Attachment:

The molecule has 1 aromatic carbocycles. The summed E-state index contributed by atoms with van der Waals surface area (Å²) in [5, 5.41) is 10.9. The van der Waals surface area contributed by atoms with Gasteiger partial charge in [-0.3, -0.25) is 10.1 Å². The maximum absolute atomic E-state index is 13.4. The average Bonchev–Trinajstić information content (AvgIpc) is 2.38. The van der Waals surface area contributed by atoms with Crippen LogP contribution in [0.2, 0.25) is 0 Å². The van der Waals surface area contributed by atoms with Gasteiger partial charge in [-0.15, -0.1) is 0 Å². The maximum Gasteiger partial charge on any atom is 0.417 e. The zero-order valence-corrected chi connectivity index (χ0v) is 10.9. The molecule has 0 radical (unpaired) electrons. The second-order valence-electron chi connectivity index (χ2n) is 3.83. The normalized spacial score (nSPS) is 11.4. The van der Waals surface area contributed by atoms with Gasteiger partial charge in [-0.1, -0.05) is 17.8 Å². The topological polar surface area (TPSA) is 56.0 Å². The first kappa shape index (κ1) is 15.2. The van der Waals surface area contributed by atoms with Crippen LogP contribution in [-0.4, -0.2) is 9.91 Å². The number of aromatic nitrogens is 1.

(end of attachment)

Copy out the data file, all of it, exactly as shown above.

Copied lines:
The molecule has 1 aromatic carbocycles. The summed E-state index contributed by atoms with van der Waals surface area (Å²) in [5, 5.41) is 10.9. The van der Waals surface area contributed by atoms with Gasteiger partial charge in [-0.3, -0.25) is 10.1 Å². The maximum absolute atomic E-state index is 13.4. The average Bonchev–Trinajstić information content (AvgIpc) is 2.38. The van der Waals surface area contributed by atoms with Crippen LogP contribution in [0.2, 0.25) is 0 Å². The van der Waals surface area contributed by atoms with Gasteiger partial charge in [-0.15, -0.1) is 0 Å². The maximum Gasteiger partial charge on any atom is 0.417 e. The zero-order valence-corrected chi connectivity index (χ0v) is 10.9. The molecule has 0 radical (unpaired) electrons. The second-order valence-electron chi connectivity index (χ2n) is 3.83. The normalized spacial score (nSPS) is 11.4. The van der Waals surface area contributed by atoms with Gasteiger partial charge in [-0.1, -0.05) is 17.8 Å². The topological polar surface area (TPSA) is 56.0 Å². The first kappa shape index (κ1) is 15.2. The van der Waals surface area contributed by atoms with Crippen LogP contribution in [-0.4, -0.2) is 9.91 Å². The number of aromatic nitrogens is 1.